Google fb32x32 twitter linkedin feed-icon-32x32

Music Review: Barfi

Music Review: Barfi

September 07, 2012
Pulkit Datta

A very fun, hummable album with an old world charm.

Some director-composter partnerships just click perfectly, making you wonder why they don't always work together. One such partnership is of director Anurag Basu and composer Pritam. Their previous collaborations Gangster and Life in a Metro delivered very memorable albums, even if Pritam's track record has been riddled with accusations of plagiarism. The latest Anurag Basu-Pritam collaboration comes in the form of Barfi, starring Ranbir Kapoor, Priyanka Chopra and Ileana D'Cruz. This one hits the bullseye too.

For Basu, Barfi is also a desperately needed attempt at redemption after his previous release Kites, which bombed all around. Based on the promos and music of this one, he's on the right track so far.

The title song Barfi is sung by Mohit Chauhan as a goofy number, reminiscent of the antics of Kishore Kumar. The song is intended to be an introduction to the impish character played by Ranbir Kapoor, so it has dollops of random sounds and words combined with a happy-go-lucky tune. Fun to listen to once but not particularly memorable.

The second version of the song Ala Barfi is sung by Swanand Kirkire. This track is largely similar to the first one, if only a bit calmer. Not bad, but the tracks that follow are far better.

The next track, Main Kya Karoon, introduces one of the most croonilicious (yup, just made that up) voices in Hindi filmdom, which belongs to Nikhil Paul George. It's a song about helpless love, an unsettling feeling of the heart being out of control, and George brings to it just the right amount of innocence, playfulness, and romanticism. He has a voice that would work wonders with jazz music. The composition is simple, with plenty of accordion thrown in. The hummable theme of the album continues.

Kyon brings together Papon with Sunidhi Chauhan, which makes quite a potent duet of voices. Pritam gives it a very classic French sound blended beautifully with an old world charm that defined Hindi film music of the 1950s and 1960s. Papon leads in the track, carrying it smoothly throughout. Chauhan comes in briefly and gives it that extra lift. Definitely a track to play on loop.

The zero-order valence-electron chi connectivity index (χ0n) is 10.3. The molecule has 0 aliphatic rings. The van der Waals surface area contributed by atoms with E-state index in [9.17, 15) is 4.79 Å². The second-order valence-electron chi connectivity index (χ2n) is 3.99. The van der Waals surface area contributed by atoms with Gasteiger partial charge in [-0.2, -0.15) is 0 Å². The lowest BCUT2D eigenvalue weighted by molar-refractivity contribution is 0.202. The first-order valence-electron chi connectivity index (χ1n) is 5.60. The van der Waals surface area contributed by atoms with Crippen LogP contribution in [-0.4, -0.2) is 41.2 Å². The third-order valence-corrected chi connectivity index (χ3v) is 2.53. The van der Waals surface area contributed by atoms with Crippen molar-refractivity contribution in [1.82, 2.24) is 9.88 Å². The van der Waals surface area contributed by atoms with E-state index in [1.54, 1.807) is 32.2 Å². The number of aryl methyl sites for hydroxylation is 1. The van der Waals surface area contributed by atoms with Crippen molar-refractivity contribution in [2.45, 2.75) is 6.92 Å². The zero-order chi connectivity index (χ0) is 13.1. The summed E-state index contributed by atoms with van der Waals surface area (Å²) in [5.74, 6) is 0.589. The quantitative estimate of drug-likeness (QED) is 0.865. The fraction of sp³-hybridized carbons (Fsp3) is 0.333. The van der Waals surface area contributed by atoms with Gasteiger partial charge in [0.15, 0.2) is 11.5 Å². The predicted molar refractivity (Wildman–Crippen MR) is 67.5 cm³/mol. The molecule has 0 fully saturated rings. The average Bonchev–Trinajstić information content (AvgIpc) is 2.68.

The bouncy romantic number is followed by a more somber, yet just as melodious Phir Le Aya Dil. This track is sung by the soulful Rekha Bhardwaj. A song about lost love and mistakes, Bhardwaj injects the right mix of classical intonations with a ballad about heartbreak. The composition is mellow for the most part and lets the vocals shine. I only wish Bhardwaj sang much more for film albums. We simply don't get to hear her enough.

The song comes back as a Reprise, sung this time by Arijit Singh. This one is a bit slower and has more of a classical bent with a soothing piano interlude. However, Bhardwaj's version still stands out for the emotional depth her voice brings to the song.

In an album that's so consistently hummable, it's hard to have a favorite but Aashiyan might just be it. Led by Shreya Goshal and joined by Nikhil Paul George, this track is fun, cute, romantic, fluffy and cuddly all thrown into one, without getting overbearingly mushy. Goshal and George keep it lively with their vocals while the composition is foot-tappingly catchy. The adorable song promo might also have something to do with its effect.

The final song, Saawali Si Raat, is the slowest of the lot. Sung by Arijit Singh, it has the mood of a lullaby. However, Singh struggles with the high notes. It's a soothing song but doesn't have the same lasting impact as the other tracks in this album.

Barfi is a rare Pritam album that goes well beyond his usual fare. There's none of the club tracks, the frenetic Punjabi numbers, or the urban pop songs. It's a much welcome venture into a different mood and genre, and it works really well.

That being said, the team of singers here are the real life of the album. They all bring a range of voices and strengths to the songs. In an era of Hindi film music saturated with item songs being used to sell otherwise mediocre albums, Barfi is a pleasant surprise. It's consistent and is one of the very few albums out right now that you can listen to on loop in its entirety and not just obsess over one song. Enjoy this charming album!

Listen to the full album here

Leave a comment